An Interview with Jeff Bleich, U.S. Ambassador to Australia
Jeffrey L. Bleich was named the Special Counsel to the President in March 2009 and was nominated for ambassadorship by President Obama shortly thereafter. As ambassador, he has worked to advocate for free trade, security, and human rights and to further Australian-American collaboration in education, space, energy, and technology. Prior to his political career, Bleich was one of the leading lawyers in the country, serving as President of the San Francisco Bar Association (2003), President of the California State Bar (2008), and Director of the White House Commission on Youth Violence (1999). His professional career has been characterized by dedication to human rights, social justice, and community service. The City of San Francisco declared an official “Jeff Bleich Day 2003.”
The Politic: Why did you agree to become the American Ambassador to Australia?
In part, it was because of my interest in Australia. I had been here before and I had a strong sense of kinship with Australia. Moreover, it related to the plans for strategic rebalancing to this part of the world. Australia, of course, plays a critical role in this effort. It is probably our closest ally because of its expression of similar values.
The Politic: Why Australia in particular? Your predecessor, Robert McCallum Jr., had never visited Australia prior to being named Ambassador. What is your experience with Australia prior to this appointment?
I had done work with Australians; I first came out with a client in the United States when they had a case in Australia, so I was in Sydney and Melbourne. I remember coming back after ten days of depositions and gushing about how much I enjoyed the country. I knew it must be a great country if you can enjoy it while doing depositions.
The Politic: Is there one experience, person, or event in your country that has greatly influenced one or more of your policies? How so?
Because I was Special Counsel to President Obama for the first part of the Presidency, I was part of the transition of the team. So there were a few events in particular. These were moments of great resilience that stand out for me. I don’t remember meeting the famous people or the fancy events, but [I remember] the Queensland floods. I went up there and it was remarkable to see people wait in lines to grab a shovel and help their neighbors out. Everyone was pitching in and sacrificing for one another.
The other event that really stood out was the tenth anniversary of the 9/11 attacks. That day, in Canberra, the storms came out and there was just horrible weather. It was pelting rain, the winds were wicked, and it got to a point where I had never been that cold. And I grew up in Connecticut! But every seat was filled and ordinary Australians came out just to pay their respects and honor the ceremony. These people could have watched it from their homes, but this just shows the strength of our friendship.
The Politic: As a political appointee, what were some things about the Foreign Service or being an ambassador that surprised you upon entering the Chancery Building?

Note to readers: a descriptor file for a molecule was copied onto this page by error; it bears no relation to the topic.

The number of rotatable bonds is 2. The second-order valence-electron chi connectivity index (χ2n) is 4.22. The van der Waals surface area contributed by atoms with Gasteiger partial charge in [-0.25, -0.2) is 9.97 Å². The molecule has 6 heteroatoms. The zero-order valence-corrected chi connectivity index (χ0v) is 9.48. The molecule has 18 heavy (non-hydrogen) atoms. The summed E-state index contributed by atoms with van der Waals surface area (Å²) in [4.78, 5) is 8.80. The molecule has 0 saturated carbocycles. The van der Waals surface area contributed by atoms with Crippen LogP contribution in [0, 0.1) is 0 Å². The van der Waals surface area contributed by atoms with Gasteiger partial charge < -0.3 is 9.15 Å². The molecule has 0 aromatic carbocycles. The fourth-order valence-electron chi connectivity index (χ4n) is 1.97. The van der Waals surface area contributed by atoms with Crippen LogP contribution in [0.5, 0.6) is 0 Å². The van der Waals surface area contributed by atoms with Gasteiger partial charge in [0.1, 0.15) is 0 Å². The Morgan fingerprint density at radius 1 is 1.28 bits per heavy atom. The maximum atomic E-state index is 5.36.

I was fortunate to have been in the White House before, but it surprised me in two ways. One, I was surprised by how smart, motivated, and competent the Foreign Service people were. There was a bias in the private sector that they are the ones doing the hardest lifting and that government jobs don’t require the same initiative and drive. The people who perform these [government jobs] are outstanding. Another thing that surprised me — in a negative way — is how much you have to fight internally to get the right thing done. There are a lot of bureaucratic hoops to go through, even if everyone agrees on what to do. Part of this is the fear of being ridiculed in the press. That leads people to become more formal in their thought processes. I don’t think it is because people want to be more bureaucratic, but they have been burned by the immense public scrutiny. If you work on Wall Street and you get 9/10 investments right, you are put on the cover of Time Magazine. But in the public sector, if you get 9/10 decisions right, people focus on the tenth decision and you’re seen as a villain or a goat!
The Politic: What are some of the key issues on which Australia and America can work together?
The tough thing is to identify what we have not been working on. Australia is one of our closest allies, and it is definitely one of our three closest friendships. It is an extraordinary partnership. We talk regularly about how we work with each other in the international community; the main one is the rebalance. We have joined the East Asia Summit, the ASEAN Treaty, the Indian Ocean Regional Conference. We have stepped up our diplomatic game in terms of trade. We have been active in the Trans-Pacific Partnership, which Australia will play a key role in. And our national security posture — America’s largest military exercises with another nation happens in Australia and we have our new force training in Darwin. We’re also expanding our work on cyber and satellite security. We have increased cooperation on air forces. On top of that, we also have Afghanistan. The spectrum really can’t be overstated. We work on major counterterrorism and counterinsurgency efforts in Afghanistan and elsewhere. We work on climate change and space — even the Mars Rover was an international mission with Australian-American partnership.